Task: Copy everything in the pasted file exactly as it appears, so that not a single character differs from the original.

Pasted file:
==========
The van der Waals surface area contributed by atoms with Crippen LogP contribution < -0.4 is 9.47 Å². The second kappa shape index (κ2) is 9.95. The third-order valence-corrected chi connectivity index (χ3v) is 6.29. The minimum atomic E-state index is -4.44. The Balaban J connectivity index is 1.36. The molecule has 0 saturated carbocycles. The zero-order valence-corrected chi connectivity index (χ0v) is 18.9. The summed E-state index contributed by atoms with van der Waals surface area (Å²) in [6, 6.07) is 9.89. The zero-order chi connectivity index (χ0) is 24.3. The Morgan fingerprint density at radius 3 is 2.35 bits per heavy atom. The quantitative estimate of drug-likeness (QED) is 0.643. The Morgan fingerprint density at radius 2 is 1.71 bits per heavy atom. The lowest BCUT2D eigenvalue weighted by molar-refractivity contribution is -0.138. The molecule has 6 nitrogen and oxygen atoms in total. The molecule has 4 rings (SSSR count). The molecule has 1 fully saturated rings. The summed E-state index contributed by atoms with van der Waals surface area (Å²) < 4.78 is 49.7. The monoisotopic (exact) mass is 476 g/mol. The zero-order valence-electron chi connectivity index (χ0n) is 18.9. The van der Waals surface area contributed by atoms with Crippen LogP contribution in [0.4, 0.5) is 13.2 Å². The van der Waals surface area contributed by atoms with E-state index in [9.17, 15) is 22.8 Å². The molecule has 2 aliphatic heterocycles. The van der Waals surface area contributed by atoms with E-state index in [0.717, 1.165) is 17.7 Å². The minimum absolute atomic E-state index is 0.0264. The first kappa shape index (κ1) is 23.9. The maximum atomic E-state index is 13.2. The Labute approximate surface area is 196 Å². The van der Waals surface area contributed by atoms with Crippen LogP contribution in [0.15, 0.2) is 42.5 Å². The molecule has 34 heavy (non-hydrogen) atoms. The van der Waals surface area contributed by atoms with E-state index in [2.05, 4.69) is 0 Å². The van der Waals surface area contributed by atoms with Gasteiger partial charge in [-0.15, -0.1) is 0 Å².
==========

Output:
The van der Waals surface area contributed by atoms with Crippen LogP contribution < -0.4 is 9.47 Å². The second kappa shape index (κ2) is 9.95. The third-order valence-corrected chi connectivity index (χ3v) is 6.29. The minimum atomic E-state index is -4.44. The Balaban J connectivity index is 1.36. The molecule has 0 saturated carbocycles. The zero-order valence-corrected chi connectivity index (χ0v) is 18.9. The summed E-state index contributed by atoms with van der Waals surface area (Å²) in [6, 6.07) is 9.89. The zero-order chi connectivity index (χ0) is 24.3. The Morgan fingerprint density at radius 3 is 2.35 bits per heavy atom. The quantitative estimate of drug-likeness (QED) is 0.643. The Morgan fingerprint density at radius 2 is 1.71 bits per heavy atom. The lowest BCUT2D eigenvalue weighted by molar-refractivity contribution is -0.138. The molecule has 6 nitrogen and oxygen atoms in total. The molecule has 4 rings (SSSR count). The molecule has 1 fully saturated rings. The summed E-state index contributed by atoms with van der Waals surface area (Å²) < 4.78 is 49.7. The monoisotopic (exact) mass is 476 g/mol. The zero-order valence-electron chi connectivity index (χ0n) is 18.9. The van der Waals surface area contributed by atoms with Crippen LogP contribution in [0.4, 0.5) is 13.2 Å². The van der Waals surface area contributed by atoms with E-state index in [9.17, 15) is 22.8 Å². The molecule has 2 aliphatic heterocycles. The van der Waals surface area contributed by atoms with E-state index in [0.717, 1.165) is 17.7 Å². The minimum absolute atomic E-state index is 0.0264. The first kappa shape index (κ1) is 23.9. The maximum atomic E-state index is 13.2. The Labute approximate surface area is 196 Å². The van der Waals surface area contributed by atoms with Crippen LogP contribution in [0.15, 0.2) is 42.5 Å². The molecule has 34 heavy (non-hydrogen) atoms. The van der Waals surface area contributed by atoms with E-state index in [2.05, 4.69) is 0 Å². The van der Waals surface area contributed by atoms with Gasteiger partial charge in [-0.15, -0.1) is 0 Å².